How Intel, ARM's Market Values Have Changed Since the IPhone

Photographer: Chris Ratcliffe/Bloomberg

ARM’s advantages in faster-growing markets like mobile and intelligent systems are reflected in its shares, which trade at 49 times projected earnings, compared with a price-to-earnings ratio of about 10 for Intel. Close

ARM’s advantages in faster-growing markets like mobile and intelligent systems are... Read More

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Photographer: Chris Ratcliffe/Bloomberg

ARM’s advantages in faster-growing markets like mobile and intelligent systems are reflected in its shares, which trade at 49 times projected earnings, compared with a price-to-earnings ratio of about 10 for Intel.

The fact that ARM Holdings is rising while Intel is stumbling as the world goes mobile isn't new. The companies' recent earnings reports were the latest reminder of that.

ARM, the Cambridge, England-based chip designer whose processors power Apple's iPhones and iPads, reported second-quarter sales that beat analyst estimates. Meanwhile, Santa Clara, California-based Intel, which relies on the PC market for most of its revenues, forecast third-quarter sales that may fall short of some estimates.

But pull the camera lens back more than a few quarters and the picture is more dramatic.

Since 2007, the year that the iPhone was first introduced, the market capitalization of Intel has fallen from $155.7 billion to $114 billion, a decline of 27 percent. Over the same period, ARM's market value has grown from $1.7 billion to $18.5 billion. That's an increase of nearly 990 percent.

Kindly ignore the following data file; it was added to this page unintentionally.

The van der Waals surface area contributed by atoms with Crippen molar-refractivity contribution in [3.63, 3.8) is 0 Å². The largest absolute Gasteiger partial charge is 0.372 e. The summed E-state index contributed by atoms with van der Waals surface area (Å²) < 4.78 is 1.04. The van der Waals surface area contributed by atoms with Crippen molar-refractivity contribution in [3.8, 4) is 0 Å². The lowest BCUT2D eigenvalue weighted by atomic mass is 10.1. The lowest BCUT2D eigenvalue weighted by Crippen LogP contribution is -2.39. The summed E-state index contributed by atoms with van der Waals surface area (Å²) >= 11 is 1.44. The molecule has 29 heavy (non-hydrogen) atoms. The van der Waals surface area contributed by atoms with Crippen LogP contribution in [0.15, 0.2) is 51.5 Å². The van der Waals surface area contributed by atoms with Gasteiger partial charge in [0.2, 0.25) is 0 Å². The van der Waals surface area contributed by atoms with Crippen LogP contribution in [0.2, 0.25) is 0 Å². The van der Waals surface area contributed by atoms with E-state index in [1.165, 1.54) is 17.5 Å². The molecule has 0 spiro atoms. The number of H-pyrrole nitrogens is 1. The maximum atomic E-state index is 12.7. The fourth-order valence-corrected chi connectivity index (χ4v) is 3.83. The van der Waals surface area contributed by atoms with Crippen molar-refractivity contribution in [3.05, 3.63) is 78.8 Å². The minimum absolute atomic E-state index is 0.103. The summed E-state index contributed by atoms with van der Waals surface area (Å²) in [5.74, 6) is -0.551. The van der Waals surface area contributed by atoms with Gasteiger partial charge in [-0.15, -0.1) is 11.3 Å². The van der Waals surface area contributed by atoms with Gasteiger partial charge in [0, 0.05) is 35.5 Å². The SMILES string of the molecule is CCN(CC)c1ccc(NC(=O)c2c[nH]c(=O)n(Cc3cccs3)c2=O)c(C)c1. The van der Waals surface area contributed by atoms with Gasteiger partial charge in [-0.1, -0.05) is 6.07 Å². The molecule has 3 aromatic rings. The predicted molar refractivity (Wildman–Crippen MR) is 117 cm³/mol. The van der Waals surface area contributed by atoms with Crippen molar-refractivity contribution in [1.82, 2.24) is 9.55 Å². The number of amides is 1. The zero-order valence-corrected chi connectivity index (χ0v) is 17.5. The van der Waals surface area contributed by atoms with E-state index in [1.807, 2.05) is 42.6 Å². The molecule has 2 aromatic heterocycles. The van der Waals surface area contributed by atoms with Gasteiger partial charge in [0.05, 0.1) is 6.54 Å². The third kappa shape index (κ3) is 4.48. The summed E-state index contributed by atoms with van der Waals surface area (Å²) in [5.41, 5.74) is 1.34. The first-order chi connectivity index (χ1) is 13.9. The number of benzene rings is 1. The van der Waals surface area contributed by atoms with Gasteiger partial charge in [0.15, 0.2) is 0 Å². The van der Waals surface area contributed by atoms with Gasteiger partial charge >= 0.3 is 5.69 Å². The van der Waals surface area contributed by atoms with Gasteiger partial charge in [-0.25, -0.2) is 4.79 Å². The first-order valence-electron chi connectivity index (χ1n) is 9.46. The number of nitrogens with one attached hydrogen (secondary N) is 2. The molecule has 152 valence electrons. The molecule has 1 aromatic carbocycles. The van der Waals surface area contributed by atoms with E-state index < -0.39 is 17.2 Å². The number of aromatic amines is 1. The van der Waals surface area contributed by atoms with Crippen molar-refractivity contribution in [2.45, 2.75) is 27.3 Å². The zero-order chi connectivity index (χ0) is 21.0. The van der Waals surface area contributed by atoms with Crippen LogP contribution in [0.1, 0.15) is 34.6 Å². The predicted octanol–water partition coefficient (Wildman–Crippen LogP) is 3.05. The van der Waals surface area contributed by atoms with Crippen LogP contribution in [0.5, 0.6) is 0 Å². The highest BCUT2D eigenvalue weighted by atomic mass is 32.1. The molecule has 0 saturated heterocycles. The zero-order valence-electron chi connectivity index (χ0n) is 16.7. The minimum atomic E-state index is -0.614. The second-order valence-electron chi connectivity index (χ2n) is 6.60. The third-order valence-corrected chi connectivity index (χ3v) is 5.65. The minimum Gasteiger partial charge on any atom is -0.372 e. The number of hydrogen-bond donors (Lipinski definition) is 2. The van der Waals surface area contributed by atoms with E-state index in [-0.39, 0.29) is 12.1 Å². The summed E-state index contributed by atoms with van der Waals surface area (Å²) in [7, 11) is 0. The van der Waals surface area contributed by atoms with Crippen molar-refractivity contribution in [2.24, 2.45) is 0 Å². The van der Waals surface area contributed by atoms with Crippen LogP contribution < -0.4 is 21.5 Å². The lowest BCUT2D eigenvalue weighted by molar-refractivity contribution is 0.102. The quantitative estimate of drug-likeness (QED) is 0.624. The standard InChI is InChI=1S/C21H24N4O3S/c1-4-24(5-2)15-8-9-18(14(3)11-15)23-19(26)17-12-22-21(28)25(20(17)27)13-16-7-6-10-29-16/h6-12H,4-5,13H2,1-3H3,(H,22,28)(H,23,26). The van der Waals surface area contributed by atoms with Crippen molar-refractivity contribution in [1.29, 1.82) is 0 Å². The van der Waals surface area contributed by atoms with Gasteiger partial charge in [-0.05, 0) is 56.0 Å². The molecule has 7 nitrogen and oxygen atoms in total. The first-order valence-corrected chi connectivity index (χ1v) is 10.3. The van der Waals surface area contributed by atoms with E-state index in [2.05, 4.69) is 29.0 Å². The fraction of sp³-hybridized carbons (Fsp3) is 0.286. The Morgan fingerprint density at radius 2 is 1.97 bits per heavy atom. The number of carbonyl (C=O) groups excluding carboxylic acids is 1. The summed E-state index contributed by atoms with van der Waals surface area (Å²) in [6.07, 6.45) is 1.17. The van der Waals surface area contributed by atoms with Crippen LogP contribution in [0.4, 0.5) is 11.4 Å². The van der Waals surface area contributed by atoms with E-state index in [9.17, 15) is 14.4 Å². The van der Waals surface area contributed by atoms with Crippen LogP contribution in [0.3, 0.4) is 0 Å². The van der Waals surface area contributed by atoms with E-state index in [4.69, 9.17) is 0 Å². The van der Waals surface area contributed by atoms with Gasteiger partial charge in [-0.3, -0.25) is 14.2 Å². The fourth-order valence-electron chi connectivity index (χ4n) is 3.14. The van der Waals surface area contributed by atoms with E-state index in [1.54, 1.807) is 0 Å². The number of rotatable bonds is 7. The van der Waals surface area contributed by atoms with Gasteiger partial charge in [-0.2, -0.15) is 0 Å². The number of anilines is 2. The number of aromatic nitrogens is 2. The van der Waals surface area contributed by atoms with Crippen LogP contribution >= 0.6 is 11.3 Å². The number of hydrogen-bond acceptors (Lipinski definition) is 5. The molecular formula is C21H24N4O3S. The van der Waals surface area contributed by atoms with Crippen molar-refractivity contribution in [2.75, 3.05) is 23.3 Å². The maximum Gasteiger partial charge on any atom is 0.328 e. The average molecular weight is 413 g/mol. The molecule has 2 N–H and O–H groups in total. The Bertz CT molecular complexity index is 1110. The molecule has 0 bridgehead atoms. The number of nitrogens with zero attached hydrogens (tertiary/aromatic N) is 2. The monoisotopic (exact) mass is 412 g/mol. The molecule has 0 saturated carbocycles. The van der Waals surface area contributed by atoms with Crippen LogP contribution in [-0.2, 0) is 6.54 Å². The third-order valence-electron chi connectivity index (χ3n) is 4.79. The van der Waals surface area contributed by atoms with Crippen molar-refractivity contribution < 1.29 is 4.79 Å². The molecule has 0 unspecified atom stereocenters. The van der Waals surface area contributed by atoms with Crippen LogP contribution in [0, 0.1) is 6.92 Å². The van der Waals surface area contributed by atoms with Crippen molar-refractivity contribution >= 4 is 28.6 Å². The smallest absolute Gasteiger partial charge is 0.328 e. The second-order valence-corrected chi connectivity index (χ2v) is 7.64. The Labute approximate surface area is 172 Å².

Of course, Intel knows that its future growth depends on how well its new chips aimed at phones, tablets and smaller computers are received, not what's happening in PCs. And with $22.7 billion in cash, Intel has more than enough to invest deeply in mobile development.

But ARM and other mobile chipmakers already have momentum on their side. Apple reported Tuesday that it sold 31.2 million units of the iPhone in the latest quarter, ahead of analyst estimates by more than 5 million devices. And Qualcomm, the biggest seller of chips for mobile phones, forecast quarterly sales of $5.9 billion to $6.6 billion that may exceed analyst estimates, in part from higher demand from Apple.

Few would seriously count Intel, with its vast resources, out of the fight just yet. The trouble is that ARM and its ilk have been in the ring and swinging for years.

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